Home / Content / What is Malware?

What is Malware?

Submitted by admin on Mon, 01/13/2020 - 14:53

Malware is the collective name for a number of malicious software variants, including viruses, ransomware and spyware. Shorthand for malicious software, malware typically consists of code developed by cyberattackers/cyber criminals, designed to cause extensive damage to data and systems or to gain unauthorized access to a network. Malware is typically delivered in the form of a link or file over email and requires the user to click on the link or open the file to execute the malware.

Malware has actually been a threat to individuals and organizations since the early 1970s when the Creeper virus first appeared. Since then, the world has been under attack from hundreds of thousands of different malware variants, all with the intent of causing the most disruption and damage as possible.

What Can Malware Do?

Malware delivers its payload in a number of different ways. From demanding a ransom to stealing sensitive personal data, cybercriminals are becoming more and more sophisticated in their methods. The following is a list of some of the more common malware types and definitions.

Types of Malware:


Possibly the most common type of malware, viruses attach their malicious code to clean code and wait for an unsuspecting user or an automated process to execute them. Like a biological virus, they can spread quickly and widely, causing damage to the core functionality of systems, corrupting files and locking users out of their computers. They are usually contained within an executable file.


Worms get their name from the way they infect systems. Starting from one infected machine, they weave their way through the network, connecting to consecutive machines in order to continue the spread of infection. This type of malware can infect entire networks of devices very quickly.


Spyware, as its name suggests, is designed to spy on what a user is doing. Hiding in the background on a computer, this type of malware will collect information without the user knowing, such as credit card details, passwords and other sensitive information.


Just like Greek soldiers hid in a giant horse to deliver their attack, this type of malware hides within or disguises itself as legitimate software. Acting discretely, it will breach security by creating backdoors that give other malware variants easy access.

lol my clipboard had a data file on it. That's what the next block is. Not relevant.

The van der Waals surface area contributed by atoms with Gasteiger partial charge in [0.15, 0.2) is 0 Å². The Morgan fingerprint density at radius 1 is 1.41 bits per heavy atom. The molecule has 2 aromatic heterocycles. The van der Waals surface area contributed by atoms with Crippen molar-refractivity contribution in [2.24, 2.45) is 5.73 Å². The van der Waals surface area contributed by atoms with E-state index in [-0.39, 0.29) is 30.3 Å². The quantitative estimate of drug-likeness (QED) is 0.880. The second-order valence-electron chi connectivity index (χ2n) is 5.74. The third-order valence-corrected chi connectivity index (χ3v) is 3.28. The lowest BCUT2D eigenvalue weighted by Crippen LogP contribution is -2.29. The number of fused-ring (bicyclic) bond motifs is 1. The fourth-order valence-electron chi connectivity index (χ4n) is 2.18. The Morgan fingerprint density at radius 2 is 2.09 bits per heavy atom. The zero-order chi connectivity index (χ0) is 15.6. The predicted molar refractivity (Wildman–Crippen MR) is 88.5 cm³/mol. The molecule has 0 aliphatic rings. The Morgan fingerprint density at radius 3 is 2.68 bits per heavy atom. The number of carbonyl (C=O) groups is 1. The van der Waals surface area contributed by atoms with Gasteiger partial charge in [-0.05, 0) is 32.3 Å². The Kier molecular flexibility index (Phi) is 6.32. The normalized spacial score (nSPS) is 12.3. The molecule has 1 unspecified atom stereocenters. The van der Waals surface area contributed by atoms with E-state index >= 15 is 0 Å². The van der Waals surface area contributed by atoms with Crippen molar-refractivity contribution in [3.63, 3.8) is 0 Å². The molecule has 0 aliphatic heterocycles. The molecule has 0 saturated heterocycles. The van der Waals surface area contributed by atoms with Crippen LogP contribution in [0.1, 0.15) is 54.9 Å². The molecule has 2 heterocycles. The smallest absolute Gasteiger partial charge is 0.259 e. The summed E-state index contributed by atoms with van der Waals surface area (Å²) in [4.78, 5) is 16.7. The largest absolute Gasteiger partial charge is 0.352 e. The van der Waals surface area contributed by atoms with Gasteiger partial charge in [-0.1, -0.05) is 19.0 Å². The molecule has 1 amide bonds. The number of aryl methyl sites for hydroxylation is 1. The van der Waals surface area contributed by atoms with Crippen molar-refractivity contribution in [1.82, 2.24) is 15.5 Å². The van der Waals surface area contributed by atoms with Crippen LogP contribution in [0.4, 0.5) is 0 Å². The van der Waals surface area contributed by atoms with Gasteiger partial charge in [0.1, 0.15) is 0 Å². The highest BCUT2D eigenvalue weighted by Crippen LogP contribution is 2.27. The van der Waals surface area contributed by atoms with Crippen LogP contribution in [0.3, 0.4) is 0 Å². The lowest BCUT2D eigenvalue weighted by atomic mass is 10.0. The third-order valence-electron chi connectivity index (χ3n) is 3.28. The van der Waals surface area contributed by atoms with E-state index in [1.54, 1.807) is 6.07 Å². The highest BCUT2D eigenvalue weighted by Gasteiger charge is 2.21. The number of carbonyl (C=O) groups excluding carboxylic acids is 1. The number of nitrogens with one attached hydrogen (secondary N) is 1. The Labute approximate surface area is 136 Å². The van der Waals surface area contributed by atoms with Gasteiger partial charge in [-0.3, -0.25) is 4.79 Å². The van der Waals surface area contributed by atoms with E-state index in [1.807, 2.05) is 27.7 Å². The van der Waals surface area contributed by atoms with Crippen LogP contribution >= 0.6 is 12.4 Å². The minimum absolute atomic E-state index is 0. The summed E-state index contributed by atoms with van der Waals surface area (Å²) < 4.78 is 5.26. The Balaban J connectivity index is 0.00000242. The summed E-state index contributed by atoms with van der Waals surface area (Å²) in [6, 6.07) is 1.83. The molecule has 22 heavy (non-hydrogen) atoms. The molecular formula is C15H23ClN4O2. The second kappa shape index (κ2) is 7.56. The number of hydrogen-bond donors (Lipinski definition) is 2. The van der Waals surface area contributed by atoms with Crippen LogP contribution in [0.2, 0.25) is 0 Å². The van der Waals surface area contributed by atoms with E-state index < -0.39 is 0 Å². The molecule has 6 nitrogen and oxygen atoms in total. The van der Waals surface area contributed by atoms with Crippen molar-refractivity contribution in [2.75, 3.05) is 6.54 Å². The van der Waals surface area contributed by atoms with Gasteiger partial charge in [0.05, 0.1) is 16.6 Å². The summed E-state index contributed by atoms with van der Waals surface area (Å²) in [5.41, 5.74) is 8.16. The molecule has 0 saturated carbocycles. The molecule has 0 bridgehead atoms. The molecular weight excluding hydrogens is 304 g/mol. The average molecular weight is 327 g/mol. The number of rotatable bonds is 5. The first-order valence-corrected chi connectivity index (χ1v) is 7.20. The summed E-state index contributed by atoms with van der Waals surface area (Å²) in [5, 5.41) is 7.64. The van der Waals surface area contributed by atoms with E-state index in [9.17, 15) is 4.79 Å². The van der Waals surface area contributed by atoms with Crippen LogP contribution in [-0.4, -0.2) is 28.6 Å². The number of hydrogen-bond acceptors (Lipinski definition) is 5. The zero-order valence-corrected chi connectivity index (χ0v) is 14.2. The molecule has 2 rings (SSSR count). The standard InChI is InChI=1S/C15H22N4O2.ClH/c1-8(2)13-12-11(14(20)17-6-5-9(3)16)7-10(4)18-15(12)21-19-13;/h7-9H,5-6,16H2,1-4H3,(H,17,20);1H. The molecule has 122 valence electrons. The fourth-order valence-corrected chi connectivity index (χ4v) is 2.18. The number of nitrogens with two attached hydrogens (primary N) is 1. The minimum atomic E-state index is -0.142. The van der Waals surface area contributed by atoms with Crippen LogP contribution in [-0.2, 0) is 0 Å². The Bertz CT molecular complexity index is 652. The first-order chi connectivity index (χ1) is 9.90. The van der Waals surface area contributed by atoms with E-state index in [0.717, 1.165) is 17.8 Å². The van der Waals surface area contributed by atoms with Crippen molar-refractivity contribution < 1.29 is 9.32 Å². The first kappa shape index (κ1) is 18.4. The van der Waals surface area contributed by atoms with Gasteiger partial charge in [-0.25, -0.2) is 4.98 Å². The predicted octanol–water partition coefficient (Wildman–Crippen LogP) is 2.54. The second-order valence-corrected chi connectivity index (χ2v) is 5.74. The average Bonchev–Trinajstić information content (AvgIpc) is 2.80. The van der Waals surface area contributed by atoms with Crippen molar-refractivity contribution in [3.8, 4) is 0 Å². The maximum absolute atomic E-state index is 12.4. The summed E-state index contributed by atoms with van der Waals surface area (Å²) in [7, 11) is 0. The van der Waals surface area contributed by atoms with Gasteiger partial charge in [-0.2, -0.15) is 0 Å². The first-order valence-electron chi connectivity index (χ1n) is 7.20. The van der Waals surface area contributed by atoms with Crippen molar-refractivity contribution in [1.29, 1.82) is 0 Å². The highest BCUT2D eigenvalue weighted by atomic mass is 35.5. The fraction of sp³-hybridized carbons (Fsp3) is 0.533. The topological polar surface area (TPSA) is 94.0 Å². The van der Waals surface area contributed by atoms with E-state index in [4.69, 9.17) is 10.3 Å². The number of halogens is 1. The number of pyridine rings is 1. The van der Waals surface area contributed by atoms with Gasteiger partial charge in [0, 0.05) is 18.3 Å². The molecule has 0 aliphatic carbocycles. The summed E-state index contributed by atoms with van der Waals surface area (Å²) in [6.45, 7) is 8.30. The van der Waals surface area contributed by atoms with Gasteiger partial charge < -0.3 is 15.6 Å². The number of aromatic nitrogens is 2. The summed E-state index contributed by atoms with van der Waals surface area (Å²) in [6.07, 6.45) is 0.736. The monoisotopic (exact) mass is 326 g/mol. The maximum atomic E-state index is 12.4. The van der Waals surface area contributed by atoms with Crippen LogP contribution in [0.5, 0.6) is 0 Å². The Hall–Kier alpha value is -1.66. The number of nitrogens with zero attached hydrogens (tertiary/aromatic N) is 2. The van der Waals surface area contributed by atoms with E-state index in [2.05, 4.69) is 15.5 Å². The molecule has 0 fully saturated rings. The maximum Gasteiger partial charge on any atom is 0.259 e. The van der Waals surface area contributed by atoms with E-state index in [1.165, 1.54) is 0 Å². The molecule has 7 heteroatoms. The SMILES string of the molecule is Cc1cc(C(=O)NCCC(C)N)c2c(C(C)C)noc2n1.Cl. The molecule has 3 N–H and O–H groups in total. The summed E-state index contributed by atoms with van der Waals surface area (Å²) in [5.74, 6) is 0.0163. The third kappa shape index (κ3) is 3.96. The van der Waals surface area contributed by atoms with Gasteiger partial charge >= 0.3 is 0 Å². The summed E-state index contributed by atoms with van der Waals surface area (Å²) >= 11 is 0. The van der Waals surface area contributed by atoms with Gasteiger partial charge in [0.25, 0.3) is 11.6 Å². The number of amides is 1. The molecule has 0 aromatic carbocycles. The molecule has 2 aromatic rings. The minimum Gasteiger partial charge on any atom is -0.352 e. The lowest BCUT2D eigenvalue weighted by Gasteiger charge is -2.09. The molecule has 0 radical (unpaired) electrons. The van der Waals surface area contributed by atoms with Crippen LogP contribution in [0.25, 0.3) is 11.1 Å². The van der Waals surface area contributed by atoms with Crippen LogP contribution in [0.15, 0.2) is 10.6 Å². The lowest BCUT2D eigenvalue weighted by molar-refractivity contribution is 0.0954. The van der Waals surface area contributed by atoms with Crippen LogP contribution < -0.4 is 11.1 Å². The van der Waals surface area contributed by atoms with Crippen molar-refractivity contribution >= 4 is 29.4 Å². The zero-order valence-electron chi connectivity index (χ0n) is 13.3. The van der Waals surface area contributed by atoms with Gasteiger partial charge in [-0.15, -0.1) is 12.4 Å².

Also known as scareware, ransomware comes with a heavy price. Able to lockdown networks and lock out users until a ransom is paid, ransomware has targeted some of the biggest organizations in the world today — with expensive results.

How Does Malware Spread?

Each type of malware has its own unique way of causing havoc, and most rely on user action of some kind. Some strains are delivered over email via a link or executable file. Others are delivered via instant messaging or social media. Even mobile phones are vulnerable to attack. It is essential that organizations are aware of all vulnerabilities so they can lay down an effective line of defense.

How to Protect Against Malware

Now that you understand a little more about malware and the different flavors it comes in, let's talk about protection. There are actually two areas to consider where protection is concerned: protective tools and user vigilance. The first is often the easiest to implement, simply because you can often set and forget best-in-class protective software that manages and updates itself. Users, on the other hand, can be prone to temptation ("check out this cool website!") or easily led by other emotions such as fear ("install this antivirus software immediately"). Education is key to ensure users are aware of the risk of malware and what they can do to prevent an attack.

With good user policies in place and the right anti-malware solutions constantly monitoring the network, email, web requests and other activities that could put your organization at risk, malware stands less of a chance of delivering its payload. 

Add new comment

Filtered HTML

  • Web page addresses and e-mail addresses turn into links automatically.
  • Lines and paragraphs break automatically.

Plain text

  • No HTML tags allowed.
  • Web page addresses and e-mail addresses turn into links automatically.
  • Lines and paragraphs break automatically.